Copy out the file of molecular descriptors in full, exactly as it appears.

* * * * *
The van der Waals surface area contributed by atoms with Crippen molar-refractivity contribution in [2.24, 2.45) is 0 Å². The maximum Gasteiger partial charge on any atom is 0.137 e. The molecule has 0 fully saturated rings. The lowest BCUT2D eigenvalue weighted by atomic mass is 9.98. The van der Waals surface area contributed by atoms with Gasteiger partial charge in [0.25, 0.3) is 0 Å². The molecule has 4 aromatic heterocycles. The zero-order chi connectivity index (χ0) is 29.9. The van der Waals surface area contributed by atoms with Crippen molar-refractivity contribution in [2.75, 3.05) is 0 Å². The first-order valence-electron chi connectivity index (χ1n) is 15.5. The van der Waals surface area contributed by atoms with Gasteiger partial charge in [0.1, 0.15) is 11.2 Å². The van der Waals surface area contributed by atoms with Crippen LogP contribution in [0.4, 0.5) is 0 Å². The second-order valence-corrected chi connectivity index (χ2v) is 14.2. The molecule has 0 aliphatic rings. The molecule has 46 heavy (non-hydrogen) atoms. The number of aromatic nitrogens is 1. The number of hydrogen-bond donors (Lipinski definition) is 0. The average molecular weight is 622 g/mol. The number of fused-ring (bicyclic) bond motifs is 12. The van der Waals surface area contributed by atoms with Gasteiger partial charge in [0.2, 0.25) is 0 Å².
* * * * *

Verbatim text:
The van der Waals surface area contributed by atoms with Crippen molar-refractivity contribution in [2.24, 2.45) is 0 Å². The maximum Gasteiger partial charge on any atom is 0.137 e. The molecule has 0 fully saturated rings. The lowest BCUT2D eigenvalue weighted by atomic mass is 9.98. The van der Waals surface area contributed by atoms with Gasteiger partial charge in [0.25, 0.3) is 0 Å². The molecule has 4 aromatic heterocycles. The zero-order chi connectivity index (χ0) is 29.9. The van der Waals surface area contributed by atoms with Crippen molar-refractivity contribution in [2.75, 3.05) is 0 Å². The first-order valence-electron chi connectivity index (χ1n) is 15.5. The van der Waals surface area contributed by atoms with Gasteiger partial charge in [0.1, 0.15) is 11.2 Å². The van der Waals surface area contributed by atoms with Crippen LogP contribution in [0.4, 0.5) is 0 Å². The second-order valence-corrected chi connectivity index (χ2v) is 14.2. The molecule has 0 aliphatic rings. The molecule has 46 heavy (non-hydrogen) atoms. The number of aromatic nitrogens is 1. The number of hydrogen-bond donors (Lipinski definition) is 0. The average molecular weight is 622 g/mol. The number of fused-ring (bicyclic) bond motifs is 12. The van der Waals surface area contributed by atoms with Gasteiger partial charge in [0.2, 0.25) is 0 Å².